This is perhaps a bit of wheel re-invention, but a lot of my code is built from scratch so I can customise it easily. The issue is this: how to make simple drop-down navigation menus properly keyboard accessible?
I’ve usually been using CSS for navigation drop-downs – just a little tweak to the
display value of the sub-menu when the parent link gets
The problem is that while a keyboard-only user can tab into the main list of links, and sub-menus will be revealed when they approach one, when they tab again, they’re lost. I think the first link in the sub-menu may get focus, but then the parent link loses it, and the sub-menu disappears!
So, the solution has to be JS-powered. Here’s the code:
Have a look at the HTML. The ARIA attributes are included as per Terrill Thompson’s very useful post on keyboard-accessible menus. I’ve not tested on a screen reader – that aspect may need refining. They’re worth noting, though, as I do use the
aria-expanded attribute in the CSS and JS, as a useful and semantic handle to grab hold of. The last bit of the CSS is most important – to make sure sub-menus are hidden when
aria-expanded is set to
false on its parent container.
The JS is where it all happens. A
focus event on a menu item with children reveals the sub-menu. But the corresponding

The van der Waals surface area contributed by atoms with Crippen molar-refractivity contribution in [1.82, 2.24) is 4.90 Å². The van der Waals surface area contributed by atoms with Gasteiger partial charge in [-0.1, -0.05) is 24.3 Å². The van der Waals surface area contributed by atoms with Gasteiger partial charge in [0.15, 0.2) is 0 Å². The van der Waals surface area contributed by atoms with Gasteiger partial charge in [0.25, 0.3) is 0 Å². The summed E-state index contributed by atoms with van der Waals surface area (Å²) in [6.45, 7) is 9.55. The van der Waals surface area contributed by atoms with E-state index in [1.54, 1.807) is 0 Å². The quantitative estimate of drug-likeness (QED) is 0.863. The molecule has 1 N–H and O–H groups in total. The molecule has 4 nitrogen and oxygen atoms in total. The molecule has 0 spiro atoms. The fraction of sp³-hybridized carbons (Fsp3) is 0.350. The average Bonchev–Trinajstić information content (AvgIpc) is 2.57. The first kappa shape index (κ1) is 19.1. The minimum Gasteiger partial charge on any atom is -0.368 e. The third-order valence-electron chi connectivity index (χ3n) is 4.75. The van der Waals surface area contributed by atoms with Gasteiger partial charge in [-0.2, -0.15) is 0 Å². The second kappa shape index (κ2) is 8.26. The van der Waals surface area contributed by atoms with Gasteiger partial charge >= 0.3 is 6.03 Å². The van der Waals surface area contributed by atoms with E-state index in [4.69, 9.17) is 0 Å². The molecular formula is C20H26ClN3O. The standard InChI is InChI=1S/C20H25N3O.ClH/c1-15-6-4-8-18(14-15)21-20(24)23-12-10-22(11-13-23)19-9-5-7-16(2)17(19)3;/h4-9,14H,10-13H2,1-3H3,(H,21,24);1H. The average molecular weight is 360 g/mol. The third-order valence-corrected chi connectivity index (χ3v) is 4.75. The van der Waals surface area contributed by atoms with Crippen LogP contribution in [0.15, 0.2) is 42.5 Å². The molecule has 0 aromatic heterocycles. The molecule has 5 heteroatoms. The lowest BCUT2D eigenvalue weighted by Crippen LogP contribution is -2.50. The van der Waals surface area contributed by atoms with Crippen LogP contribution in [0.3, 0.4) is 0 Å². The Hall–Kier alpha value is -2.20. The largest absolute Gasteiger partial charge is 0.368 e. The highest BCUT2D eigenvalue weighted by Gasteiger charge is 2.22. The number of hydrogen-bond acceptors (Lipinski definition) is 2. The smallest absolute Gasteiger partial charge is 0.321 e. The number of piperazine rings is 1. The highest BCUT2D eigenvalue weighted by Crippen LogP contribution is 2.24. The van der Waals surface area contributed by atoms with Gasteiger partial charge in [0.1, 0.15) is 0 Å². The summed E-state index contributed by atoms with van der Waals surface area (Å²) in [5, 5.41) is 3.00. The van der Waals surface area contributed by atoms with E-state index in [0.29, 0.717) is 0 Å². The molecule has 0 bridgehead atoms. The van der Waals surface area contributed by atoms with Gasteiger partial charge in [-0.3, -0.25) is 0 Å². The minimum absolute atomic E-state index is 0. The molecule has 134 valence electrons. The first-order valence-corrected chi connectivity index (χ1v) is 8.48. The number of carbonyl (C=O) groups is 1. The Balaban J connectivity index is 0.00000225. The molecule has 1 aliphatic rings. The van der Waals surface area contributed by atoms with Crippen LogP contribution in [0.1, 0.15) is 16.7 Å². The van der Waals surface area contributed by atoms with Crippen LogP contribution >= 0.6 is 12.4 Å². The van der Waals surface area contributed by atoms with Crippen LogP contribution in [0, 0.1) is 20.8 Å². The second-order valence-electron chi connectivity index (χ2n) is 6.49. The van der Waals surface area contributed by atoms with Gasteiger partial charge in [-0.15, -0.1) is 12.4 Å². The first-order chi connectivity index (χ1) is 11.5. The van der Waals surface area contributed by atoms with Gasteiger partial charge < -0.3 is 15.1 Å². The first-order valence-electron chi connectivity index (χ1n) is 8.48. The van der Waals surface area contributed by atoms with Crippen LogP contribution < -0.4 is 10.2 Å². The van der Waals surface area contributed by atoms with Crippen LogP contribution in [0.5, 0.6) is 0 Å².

blur event sets a small delay before proceeding, and then only hides the sub-menu if a certain data attribute isn’t set on the
.sub-menu-wrapper element. That data attribute is handled in the next two event handlers, which make use of jQuery’s focusin, attached to
.sub-menu-wrapper. So in the split second when a keyboard user tabs from a parent to a child link, that child link gaining focus will trigger the event handler which sets the wrapper’s
data-has-focus attribute to
true. Then when the
setTimeout code kicks in, the check fails, and the sub-menu isn’t hidden. When the user tabs past the final child link, then the sub-menu is hidden.
I’ve found some issues with IE (surely not!), although at present I’m not sure if they’re specific to the project I’ve developed this code in. The demo on Codepen above seems to work – I’ll post updates if I find improvement for poor old IE.
There’s probably a lot of refinements to mull over. For example, should the up/down arrows be usable to go through sub-menus? But I think this code supplies the foundations for most scenarios.
One closely related accessibility issue worth mentioning: make sure you include a proper ‘skip to content’ link! Otherwise this handy code which sends the tab focus through all the menus could become a tiresome obstacle. WordPress users may have noticed the ‘skip to toolbar’ link which appears on the front-end when you’re logged in and start tabbing. That’s the basic principle. The link should be hidden by default (using an accessible technique), and revealed when it gains focus. Finally, you may find this fix for issues in Chrome and IE with ‘skip to content’ links useful.
UPDATE 9/5/15: I’ve refined the JS to work better, particularly in IE. The main changes are: to attach the top-level focus/blur events to the links, not the list item elements; to add checks to the
focusout event for the
.sub-menu-wrapper, to see if another element inside sub-menu, or the parent link, has simultaneously gained focus; made use of a
has-focus class on the top-level link, due to jQuery no longer supporting the